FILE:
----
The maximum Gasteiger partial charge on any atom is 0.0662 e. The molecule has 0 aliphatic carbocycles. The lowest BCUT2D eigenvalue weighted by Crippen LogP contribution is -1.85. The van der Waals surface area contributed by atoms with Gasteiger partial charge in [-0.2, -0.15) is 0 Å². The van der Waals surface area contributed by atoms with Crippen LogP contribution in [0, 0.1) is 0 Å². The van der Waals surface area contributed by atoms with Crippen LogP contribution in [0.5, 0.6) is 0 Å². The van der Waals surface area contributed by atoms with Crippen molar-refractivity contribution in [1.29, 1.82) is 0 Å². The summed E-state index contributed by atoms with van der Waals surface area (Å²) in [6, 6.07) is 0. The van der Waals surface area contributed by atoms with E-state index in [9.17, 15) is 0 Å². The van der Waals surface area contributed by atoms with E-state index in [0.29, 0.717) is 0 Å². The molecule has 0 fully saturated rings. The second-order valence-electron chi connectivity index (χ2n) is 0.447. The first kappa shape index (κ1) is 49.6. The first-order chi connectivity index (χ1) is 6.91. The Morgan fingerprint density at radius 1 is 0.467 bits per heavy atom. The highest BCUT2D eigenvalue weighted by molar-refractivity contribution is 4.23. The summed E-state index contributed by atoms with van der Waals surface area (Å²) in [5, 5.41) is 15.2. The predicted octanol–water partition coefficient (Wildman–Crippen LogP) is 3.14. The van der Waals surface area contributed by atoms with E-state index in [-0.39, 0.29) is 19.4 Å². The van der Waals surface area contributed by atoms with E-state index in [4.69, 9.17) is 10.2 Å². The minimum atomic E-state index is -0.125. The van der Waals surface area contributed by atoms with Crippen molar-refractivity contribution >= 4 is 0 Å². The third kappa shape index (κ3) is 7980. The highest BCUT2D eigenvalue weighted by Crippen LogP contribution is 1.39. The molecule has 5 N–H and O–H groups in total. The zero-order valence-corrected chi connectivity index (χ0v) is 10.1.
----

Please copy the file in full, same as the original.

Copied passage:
The maximum Gasteiger partial charge on any atom is 0.0662 e. The molecule has 0 aliphatic carbocycles. The lowest BCUT2D eigenvalue weighted by Crippen LogP contribution is -1.85. The van der Waals surface area contributed by atoms with Gasteiger partial charge in [-0.2, -0.15) is 0 Å². The van der Waals surface area contributed by atoms with Crippen LogP contribution in [0, 0.1) is 0 Å². The van der Waals surface area contributed by atoms with Crippen LogP contribution in [0.5, 0.6) is 0 Å². The van der Waals surface area contributed by atoms with Crippen molar-refractivity contribution in [1.29, 1.82) is 0 Å². The summed E-state index contributed by atoms with van der Waals surface area (Å²) in [6, 6.07) is 0. The van der Waals surface area contributed by atoms with E-state index in [9.17, 15) is 0 Å². The van der Waals surface area contributed by atoms with E-state index in [0.29, 0.717) is 0 Å². The molecule has 0 fully saturated rings. The second-order valence-electron chi connectivity index (χ2n) is 0.447. The first kappa shape index (κ1) is 49.6. The first-order chi connectivity index (χ1) is 6.91. The Morgan fingerprint density at radius 1 is 0.467 bits per heavy atom. The highest BCUT2D eigenvalue weighted by molar-refractivity contribution is 4.23. The summed E-state index contributed by atoms with van der Waals surface area (Å²) in [5, 5.41) is 15.2. The predicted octanol–water partition coefficient (Wildman–Crippen LogP) is 3.14. The van der Waals surface area contributed by atoms with E-state index in [-0.39, 0.29) is 19.4 Å². The van der Waals surface area contributed by atoms with E-state index in [4.69, 9.17) is 10.2 Å². The minimum atomic E-state index is -0.125. The van der Waals surface area contributed by atoms with Crippen molar-refractivity contribution >= 4 is 0 Å². The third kappa shape index (κ3) is 7980. The highest BCUT2D eigenvalue weighted by Crippen LogP contribution is 1.39. The molecule has 5 N–H and O–H groups in total. The zero-order valence-corrected chi connectivity index (χ0v) is 10.1.